UVA Health experts outline early indications of flu season
CHARLOTTESVILLE, Va. (WVIR) - After a year of virtually no flu season, the illness is starting to pop up across the country ahead of its ordinary peak.
January is typically when we are in the midst of a flu epidemic, according to UVA Health Infectious Disease Specialist Dr. Bill Petri. While the transmission rate is still reasonably low in Virginia (it’s at the sporadic level, the second-lowest of five levels according to the Virginia Department of Health) there are signs pointing toward last year’s absence not repeating itself.
At the University of Virginia Medical Center, about 50 cases of the flu have been reported. While only a couple of patients had to be admitted to the emergency room, Director of Hospital Epidemiology Dr. Costi Sifri says the time to prepare is now.
“I think the open question is are we going to have a big flu year, or is it just going to be a more typical [flu season] that we see year in and year out?” he said.
Dr. Sifri says part of preparing is practicing some of the mitigation measures we’ve all become accustomed to due to COVID-19 -- from wearing masks indoors to washing your hands and staying home if you feel sick.
“You tend to know when you have the flu. You get sick, you feel like you’ve been hit by a brick wall,” said Dr. Sifri. “And if you’re feeling like that, make sure that you get evaluated and certainly those aren’t the times to go to work, school or to go to a holiday party.”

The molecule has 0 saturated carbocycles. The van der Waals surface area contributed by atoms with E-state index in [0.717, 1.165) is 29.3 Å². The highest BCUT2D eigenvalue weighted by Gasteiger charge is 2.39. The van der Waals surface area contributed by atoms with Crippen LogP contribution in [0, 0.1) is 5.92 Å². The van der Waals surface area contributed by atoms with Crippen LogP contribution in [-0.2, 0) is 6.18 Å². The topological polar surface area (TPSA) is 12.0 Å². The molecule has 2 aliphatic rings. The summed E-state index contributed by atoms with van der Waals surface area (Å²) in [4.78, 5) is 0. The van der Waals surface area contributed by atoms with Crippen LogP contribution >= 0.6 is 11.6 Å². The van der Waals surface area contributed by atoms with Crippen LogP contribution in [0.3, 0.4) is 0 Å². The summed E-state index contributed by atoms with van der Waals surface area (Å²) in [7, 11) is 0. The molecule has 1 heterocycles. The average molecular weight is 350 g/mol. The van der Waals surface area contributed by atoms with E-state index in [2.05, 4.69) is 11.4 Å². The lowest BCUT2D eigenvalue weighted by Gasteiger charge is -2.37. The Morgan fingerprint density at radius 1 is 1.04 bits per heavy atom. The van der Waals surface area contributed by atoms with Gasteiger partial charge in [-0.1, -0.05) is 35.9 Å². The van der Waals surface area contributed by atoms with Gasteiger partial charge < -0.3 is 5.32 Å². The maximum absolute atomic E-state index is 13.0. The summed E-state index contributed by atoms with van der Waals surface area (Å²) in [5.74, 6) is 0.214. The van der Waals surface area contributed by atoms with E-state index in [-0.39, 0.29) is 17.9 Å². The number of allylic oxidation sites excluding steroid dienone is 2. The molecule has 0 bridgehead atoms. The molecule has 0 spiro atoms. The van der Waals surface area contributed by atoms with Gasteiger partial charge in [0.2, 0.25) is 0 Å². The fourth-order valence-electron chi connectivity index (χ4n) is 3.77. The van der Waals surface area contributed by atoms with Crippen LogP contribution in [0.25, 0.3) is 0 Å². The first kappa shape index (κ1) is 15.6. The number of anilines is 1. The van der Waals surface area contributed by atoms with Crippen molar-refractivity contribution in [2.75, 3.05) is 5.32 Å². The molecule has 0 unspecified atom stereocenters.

The other recommendation is getting your flu shot. Dr. Petri said the shot is available for anyone, any age over six months.
“Your six-month-old should be vaccinated against flu and that’s because every year except for last year, sadly, we have children that die of influenza,” he said.
Dr. Petri says another reason to get vaccinated is that the strand of flu most prevalent so far is H3N2 -- the one that causes the most severe disease.
“The fact that 90% of flu isolates so far this ‘H3′ type of flu is a harbinger for a worse flu season than average,” Dr. Petri said.
Dr. Petri says besides relaxed masking and distancing policies, another reason for the potentially worse flu season is the fact that travel between the northern and southern hemispheres has resumed.
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